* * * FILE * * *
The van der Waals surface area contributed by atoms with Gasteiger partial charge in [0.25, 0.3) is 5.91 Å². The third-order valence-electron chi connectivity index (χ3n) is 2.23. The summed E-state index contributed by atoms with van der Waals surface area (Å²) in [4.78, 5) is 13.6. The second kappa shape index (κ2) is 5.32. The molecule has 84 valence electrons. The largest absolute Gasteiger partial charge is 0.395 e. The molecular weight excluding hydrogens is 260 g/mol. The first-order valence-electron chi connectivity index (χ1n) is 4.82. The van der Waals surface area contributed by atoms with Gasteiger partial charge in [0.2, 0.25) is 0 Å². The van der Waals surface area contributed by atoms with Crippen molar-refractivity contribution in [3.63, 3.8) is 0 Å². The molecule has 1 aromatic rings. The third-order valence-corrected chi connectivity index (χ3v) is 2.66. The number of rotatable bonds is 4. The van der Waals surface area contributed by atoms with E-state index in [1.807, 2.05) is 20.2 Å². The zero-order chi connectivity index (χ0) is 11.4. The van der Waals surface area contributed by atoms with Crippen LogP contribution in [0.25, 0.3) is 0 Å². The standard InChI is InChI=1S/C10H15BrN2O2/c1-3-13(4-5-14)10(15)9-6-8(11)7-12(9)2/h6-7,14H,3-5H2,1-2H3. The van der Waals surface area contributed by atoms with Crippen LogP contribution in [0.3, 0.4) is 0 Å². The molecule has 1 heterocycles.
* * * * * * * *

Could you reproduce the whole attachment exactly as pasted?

The van der Waals surface area contributed by atoms with Gasteiger partial charge in [0.25, 0.3) is 5.91 Å². The third-order valence-electron chi connectivity index (χ3n) is 2.23. The summed E-state index contributed by atoms with van der Waals surface area (Å²) in [4.78, 5) is 13.6. The second kappa shape index (κ2) is 5.32. The molecule has 84 valence electrons. The largest absolute Gasteiger partial charge is 0.395 e. The molecular weight excluding hydrogens is 260 g/mol. The first-order valence-electron chi connectivity index (χ1n) is 4.82. The van der Waals surface area contributed by atoms with Gasteiger partial charge in [0.2, 0.25) is 0 Å². The van der Waals surface area contributed by atoms with Crippen molar-refractivity contribution in [3.63, 3.8) is 0 Å². The molecule has 1 aromatic rings. The third-order valence-corrected chi connectivity index (χ3v) is 2.66. The number of rotatable bonds is 4. The van der Waals surface area contributed by atoms with E-state index in [1.807, 2.05) is 20.2 Å². The zero-order chi connectivity index (χ0) is 11.4. The van der Waals surface area contributed by atoms with Crippen LogP contribution in [0.25, 0.3) is 0 Å². The standard InChI is InChI=1S/C10H15BrN2O2/c1-3-13(4-5-14)10(15)9-6-8(11)7-12(9)2/h6-7,14H,3-5H2,1-2H3. The van der Waals surface area contributed by atoms with Crippen LogP contribution in [0.3, 0.4) is 0 Å². The molecule has 1 heterocycles.